>has fewer GUI tools, none of which are free and, in my opinion, very good.

    This depends on what platform you develop on. Most IDE’s have Subversion either built in or as a plugin. TortoiseSVN on Windows is the de facto GUI client (and free).

    • @Wayne – In some ways Subversion is much easier to use, in other ways it’s almost impossible. The fact that it’s not distributed can create lots of problems and branching is a nightmare. It’s a good tool for certain use cases and Git for others, as is Mercurial. I tend to like Mercurial better than Git, but Git is the most popular tool at the moment and so being proficient in it makes sense to me.

  4. Another informative post. Learn lots of new things from the post. Thanks for the awesome share.

  5. Quite a niche topic.. but very interesting! never heard of Git before, thanks!

  6. Great post, I didn’t know about Revisr, which completes my WordPress Git/Capistrano development/deployment workflow!

    A full strategy for developing WordPress using Git was described by Mark Jaquith (lead developer at Automattic) a couple of years ago. It keeps WordPress in a subdirectory (ie Git submodule) so that you can keep your plugin and content files separate from core WordPress. The full strategy is described here:

    He has also created a Git repository for you to start from on GitHub at:

    I have just completed implementing the full workflow he described ie develop on laptop, use Capistrano V3 to deploy to a staging server, then to a production server.

    I intend to write it up soon as it was a struggle to pull all the threads together, but it’s well worth it to end up with a professional setup.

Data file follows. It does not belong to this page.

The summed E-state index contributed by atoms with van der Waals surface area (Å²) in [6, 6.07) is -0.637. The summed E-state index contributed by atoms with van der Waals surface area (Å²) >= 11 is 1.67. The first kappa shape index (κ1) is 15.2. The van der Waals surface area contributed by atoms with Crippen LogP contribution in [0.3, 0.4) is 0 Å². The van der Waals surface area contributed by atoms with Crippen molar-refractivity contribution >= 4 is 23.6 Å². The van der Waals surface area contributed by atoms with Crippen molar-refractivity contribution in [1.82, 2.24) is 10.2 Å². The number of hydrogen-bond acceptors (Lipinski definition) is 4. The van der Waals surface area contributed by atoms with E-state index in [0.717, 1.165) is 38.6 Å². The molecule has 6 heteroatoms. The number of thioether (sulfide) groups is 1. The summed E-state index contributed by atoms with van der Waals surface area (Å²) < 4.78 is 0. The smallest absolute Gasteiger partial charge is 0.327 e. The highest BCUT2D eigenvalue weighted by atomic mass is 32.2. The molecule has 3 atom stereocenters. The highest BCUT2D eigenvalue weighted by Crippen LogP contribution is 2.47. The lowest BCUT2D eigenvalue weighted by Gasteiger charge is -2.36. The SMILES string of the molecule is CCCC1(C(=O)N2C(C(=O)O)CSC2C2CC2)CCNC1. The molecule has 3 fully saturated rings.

• @Josh – thanks for the post. I especially like the Revisr recommendation. I’ve been pulling my hair out trying to figure out how to get the database under version control!

      @Henry – please post back here with the URL to your write-up when you complete it. I’d very much like to hear your experience.


  7. Great post, Josh.

    I currently take the approach of putting the entire site (with a handful of exceptions added to .gitignore – see below) under version control. I like the ability to update WordPress and all its plugins locally, test it out first, and then deploy them to my production server with “git pull” once I’m ready. Granted, I lose the ability to update the production server via the WordPress dashboard, but so far this approach has worked well for me.

    Here’s a portion of my .gitignore:



  8. What part of your WordPress install do you guys put under version control. I’m only putting my active themes en custom plugins in there. Any other thoughts or useful gitignore suggestions?

    • I mostly work with plugins and themes, so I usually don’t setup whole WordPress website as a git repo. Instead of that, I setup each repo for each plugin and theme. It keep me sync everything between computers with fast download/upload.

    • I add everything from wp-content down. So that’s basically just the plugins and themes folders.

      As far as gitignore, I usually start with the following:

    • Custom Post Types are another huge thing to put in there. Of course if you’re working with a child theme they most likely reside in your functions.php file so you may already be running those files through your Git. I’ve pushed some 3rd party plugins off to Git as well when I’ve modified them.